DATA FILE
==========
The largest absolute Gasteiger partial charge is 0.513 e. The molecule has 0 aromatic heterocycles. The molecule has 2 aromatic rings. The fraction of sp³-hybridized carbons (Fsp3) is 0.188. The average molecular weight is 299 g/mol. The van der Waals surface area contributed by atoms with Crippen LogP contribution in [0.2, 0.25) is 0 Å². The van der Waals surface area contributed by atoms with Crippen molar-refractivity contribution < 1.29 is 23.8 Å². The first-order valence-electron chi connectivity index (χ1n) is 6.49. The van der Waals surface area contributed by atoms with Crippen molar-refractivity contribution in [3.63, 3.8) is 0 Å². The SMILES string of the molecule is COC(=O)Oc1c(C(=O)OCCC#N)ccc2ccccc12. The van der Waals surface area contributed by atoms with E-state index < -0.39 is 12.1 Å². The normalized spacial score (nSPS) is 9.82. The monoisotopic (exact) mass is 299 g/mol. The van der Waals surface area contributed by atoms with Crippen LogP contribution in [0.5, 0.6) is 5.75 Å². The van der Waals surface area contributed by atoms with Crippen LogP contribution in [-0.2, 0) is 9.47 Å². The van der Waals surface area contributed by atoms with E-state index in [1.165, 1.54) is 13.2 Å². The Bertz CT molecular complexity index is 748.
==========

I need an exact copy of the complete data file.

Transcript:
The largest absolute Gasteiger partial charge is 0.513 e. The molecule has 0 aromatic heterocycles. The molecule has 2 aromatic rings. The fraction of sp³-hybridized carbons (Fsp3) is 0.188. The average molecular weight is 299 g/mol. The van der Waals surface area contributed by atoms with Crippen LogP contribution in [0.2, 0.25) is 0 Å². The van der Waals surface area contributed by atoms with Crippen molar-refractivity contribution < 1.29 is 23.8 Å². The first-order valence-electron chi connectivity index (χ1n) is 6.49. The van der Waals surface area contributed by atoms with Crippen molar-refractivity contribution in [3.63, 3.8) is 0 Å². The SMILES string of the molecule is COC(=O)Oc1c(C(=O)OCCC#N)ccc2ccccc12. The van der Waals surface area contributed by atoms with E-state index < -0.39 is 12.1 Å². The normalized spacial score (nSPS) is 9.82. The monoisotopic (exact) mass is 299 g/mol. The van der Waals surface area contributed by atoms with Crippen LogP contribution in [0.5, 0.6) is 5.75 Å². The van der Waals surface area contributed by atoms with Crippen LogP contribution in [-0.2, 0) is 9.47 Å². The van der Waals surface area contributed by atoms with E-state index in [1.165, 1.54) is 13.2 Å². The Bertz CT molecular complexity index is 748.